CAJUN ACCORDION DISCUSSION GROUP
I've just been listening to an extended recording of me playing, and at first I didn't hear the rhythm problems, then someone else pointed it out and it became clearer.
So, wondering how others of you deal with rhythm problems. Drum Machines? Metronomes? Just play with others? Set your hair on fire and run around looking for something to beat it out with, but in time with the rhythm?
I have used a drum machine for practice, especially early on. They are WAY more fun than a metronome! I had to program in a simple waltz and zydeco double clutch beat, as they were not among the pre-programmed patterns. Programming a drum machine is an annoying task, but once it's done, it's done.
I have a yamaha keyboard that has a number of
preset drum rhythms including a waltz and two step.
I can adjust the tempo. I don't use it as much as
a should...it does help me find the rough spots. When
I am working on a song, playing by myself...without the drum machine...its easy to speed up and slow down depending on the difficulty of the part. The drum machine forces you to play it at a constant tempo or
it really falls apart. Over time you can also speed up
the tempo to push your abilities.
Overall its a good thing...
I just hate the even electronic sound of the drum machine..that sound is the antithesis of why I like this music.
A couple methods: (1) For two-steps, set a metronome to play the 2 and 4 (what the snare would play) instead of all 4 beats of a two-step; (2) Using Audacity or a similar program, take a small audio segment of a drum beat you can work with and loop it (or copy and paste it several times) to the desired length. Using the tempo change option, you end up with a two-step or waltz beat you can use when practicing at any tempo. I find these especially helpful when practcing zydeco music, but it'll work with Cajun songs, too. It may be easier to find a loopable measure or two of drum beats from a zydeco breakdown than from a Cajun recording. Anyone who finds a good sample of this could upload same to the files section of the Yahoo accordion licks website.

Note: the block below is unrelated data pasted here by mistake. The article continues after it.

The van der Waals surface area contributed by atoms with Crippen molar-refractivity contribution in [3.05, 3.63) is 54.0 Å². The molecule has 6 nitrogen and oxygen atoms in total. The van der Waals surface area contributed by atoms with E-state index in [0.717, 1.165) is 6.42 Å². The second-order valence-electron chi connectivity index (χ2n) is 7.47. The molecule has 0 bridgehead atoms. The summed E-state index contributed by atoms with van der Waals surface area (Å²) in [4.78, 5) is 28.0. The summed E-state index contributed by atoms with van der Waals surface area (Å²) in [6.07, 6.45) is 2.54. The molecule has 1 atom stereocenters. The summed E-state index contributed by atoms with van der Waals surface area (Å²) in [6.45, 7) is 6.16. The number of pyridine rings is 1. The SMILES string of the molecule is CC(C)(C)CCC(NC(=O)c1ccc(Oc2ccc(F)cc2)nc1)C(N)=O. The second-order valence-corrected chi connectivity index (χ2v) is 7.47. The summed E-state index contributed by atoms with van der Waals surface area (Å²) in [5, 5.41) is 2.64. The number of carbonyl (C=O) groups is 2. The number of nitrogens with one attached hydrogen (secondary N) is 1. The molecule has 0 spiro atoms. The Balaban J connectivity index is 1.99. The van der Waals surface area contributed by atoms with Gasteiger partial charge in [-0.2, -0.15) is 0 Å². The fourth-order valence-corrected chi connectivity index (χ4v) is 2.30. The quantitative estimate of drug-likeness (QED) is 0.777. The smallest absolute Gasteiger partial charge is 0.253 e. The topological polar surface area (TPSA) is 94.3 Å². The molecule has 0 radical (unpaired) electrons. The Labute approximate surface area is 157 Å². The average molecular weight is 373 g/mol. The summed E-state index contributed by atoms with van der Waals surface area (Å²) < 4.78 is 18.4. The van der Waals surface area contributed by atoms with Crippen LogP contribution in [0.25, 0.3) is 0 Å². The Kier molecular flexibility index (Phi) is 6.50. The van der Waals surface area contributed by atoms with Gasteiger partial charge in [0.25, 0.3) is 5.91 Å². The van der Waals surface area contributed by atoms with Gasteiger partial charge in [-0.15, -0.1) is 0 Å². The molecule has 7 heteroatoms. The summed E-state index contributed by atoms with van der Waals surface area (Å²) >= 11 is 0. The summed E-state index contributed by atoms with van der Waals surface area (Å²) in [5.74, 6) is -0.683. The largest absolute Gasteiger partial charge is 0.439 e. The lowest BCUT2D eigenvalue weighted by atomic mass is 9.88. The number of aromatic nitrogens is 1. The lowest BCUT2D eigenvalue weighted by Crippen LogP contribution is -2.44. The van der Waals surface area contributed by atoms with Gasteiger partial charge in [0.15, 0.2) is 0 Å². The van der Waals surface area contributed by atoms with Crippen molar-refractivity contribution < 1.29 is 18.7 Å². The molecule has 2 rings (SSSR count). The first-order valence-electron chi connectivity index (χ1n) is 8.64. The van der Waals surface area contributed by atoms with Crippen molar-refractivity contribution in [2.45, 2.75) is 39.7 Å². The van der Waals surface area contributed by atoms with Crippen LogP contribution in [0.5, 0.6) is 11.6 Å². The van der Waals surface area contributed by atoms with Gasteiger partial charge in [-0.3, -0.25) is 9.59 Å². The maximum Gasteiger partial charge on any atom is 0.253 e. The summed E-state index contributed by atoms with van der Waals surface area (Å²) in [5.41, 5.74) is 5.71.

What speeds do you all play at? I can't help but play anywhere from 190 to 205 on two steps and about 135-145 on waltzes. That is less speedy than some traditional recordings I've heard!
I have recently gotten into using my Casio keyboard for waltzes and twosteps. There are so many beats you can use to help you keep time (although half of them would sound rediculous live or recorded).
I'm playing about 190 max on two steps, and 125 to 130 on waltzes and shuffles.
I think someone posted this link awhile back, but
I figured I would send it again.
You tap a key on your keyboard
to the music to find out the average beats per minute.
you can find out just how fast clifton is playing
hot tamale baby.
i've got a little korg metronome that does the same thing. However, it seems to take the distance between two distinct beats rather than averaging over a few. Makes it a little hard to zero in.
I use a drum machine on live performances.
When we play with just the three of us ( accordion, fiddle, guitar ) we use the drum machine.
Any recommendations on a simple to use, inexpensive drum machine that will allow easy programming of waltz & 2-step beats? We have an old Boss 505 that is so complex to program that it sits in a cabinet drawer unused....
I practice a lot with a drum machine and have also used it playing out with the Bluegrass Band when we do some cajun and Zydeco. First, it will really help you improve and cleanup any timing problems. Secondly, if I can program a Boss 505 believe me anyone can. Just work your way through the instructions and keep it simple. I put in a double clutch Zydeco beat and a waltz and use them all the time. I put in the double kick and the snare and it works fine to practice Zydeco. Same with the waltz; just a bass on the one and snare on two and three. Very simple and sparse but that's all you need.
Drum machines and metronomes a very valuable tools; but the one thing -- the *one* thing -- that will improve your timing is your left hand. (Assuming all of us play right-handed; yes, Lil Guyland Leday is excused ;) Play them frogs. Play 'em till you get 'em down pat. When you do, the right hand will fall into place and accelerate your learning. I'm still trying to get 'em down. It ain't easy and it can be frustrating. Don't give up.